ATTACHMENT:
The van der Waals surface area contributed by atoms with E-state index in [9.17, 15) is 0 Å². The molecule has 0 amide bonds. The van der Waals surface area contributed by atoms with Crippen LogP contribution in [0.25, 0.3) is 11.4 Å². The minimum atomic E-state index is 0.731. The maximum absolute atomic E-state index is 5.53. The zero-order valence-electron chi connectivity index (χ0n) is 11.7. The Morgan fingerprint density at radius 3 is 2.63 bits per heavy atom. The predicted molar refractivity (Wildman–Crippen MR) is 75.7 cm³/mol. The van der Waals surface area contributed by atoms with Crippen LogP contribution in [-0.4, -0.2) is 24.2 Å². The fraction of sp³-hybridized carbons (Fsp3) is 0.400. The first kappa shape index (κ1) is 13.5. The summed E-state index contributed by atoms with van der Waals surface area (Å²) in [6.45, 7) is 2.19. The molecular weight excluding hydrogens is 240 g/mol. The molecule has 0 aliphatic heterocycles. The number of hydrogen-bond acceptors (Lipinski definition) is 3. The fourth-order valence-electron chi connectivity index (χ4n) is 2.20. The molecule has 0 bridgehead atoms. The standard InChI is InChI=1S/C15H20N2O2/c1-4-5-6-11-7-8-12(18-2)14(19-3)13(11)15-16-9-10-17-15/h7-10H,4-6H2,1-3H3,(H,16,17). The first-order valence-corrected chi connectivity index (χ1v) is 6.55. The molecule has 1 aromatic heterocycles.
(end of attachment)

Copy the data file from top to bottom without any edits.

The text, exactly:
The van der Waals surface area contributed by atoms with E-state index in [9.17, 15) is 0 Å². The molecule has 0 amide bonds. The van der Waals surface area contributed by atoms with Crippen LogP contribution in [0.25, 0.3) is 11.4 Å². The minimum atomic E-state index is 0.731. The maximum absolute atomic E-state index is 5.53. The zero-order valence-electron chi connectivity index (χ0n) is 11.7. The Morgan fingerprint density at radius 3 is 2.63 bits per heavy atom. The predicted molar refractivity (Wildman–Crippen MR) is 75.7 cm³/mol. The van der Waals surface area contributed by atoms with Crippen LogP contribution in [-0.4, -0.2) is 24.2 Å². The fraction of sp³-hybridized carbons (Fsp3) is 0.400. The first kappa shape index (κ1) is 13.5. The summed E-state index contributed by atoms with van der Waals surface area (Å²) in [6.45, 7) is 2.19. The molecular weight excluding hydrogens is 240 g/mol. The molecule has 0 aliphatic heterocycles. The number of hydrogen-bond acceptors (Lipinski definition) is 3. The fourth-order valence-electron chi connectivity index (χ4n) is 2.20. The molecule has 0 bridgehead atoms. The standard InChI is InChI=1S/C15H20N2O2/c1-4-5-6-11-7-8-12(18-2)14(19-3)13(11)15-16-9-10-17-15/h7-10H,4-6H2,1-3H3,(H,16,17). The first-order valence-corrected chi connectivity index (χ1v) is 6.55. The molecule has 1 aromatic heterocycles.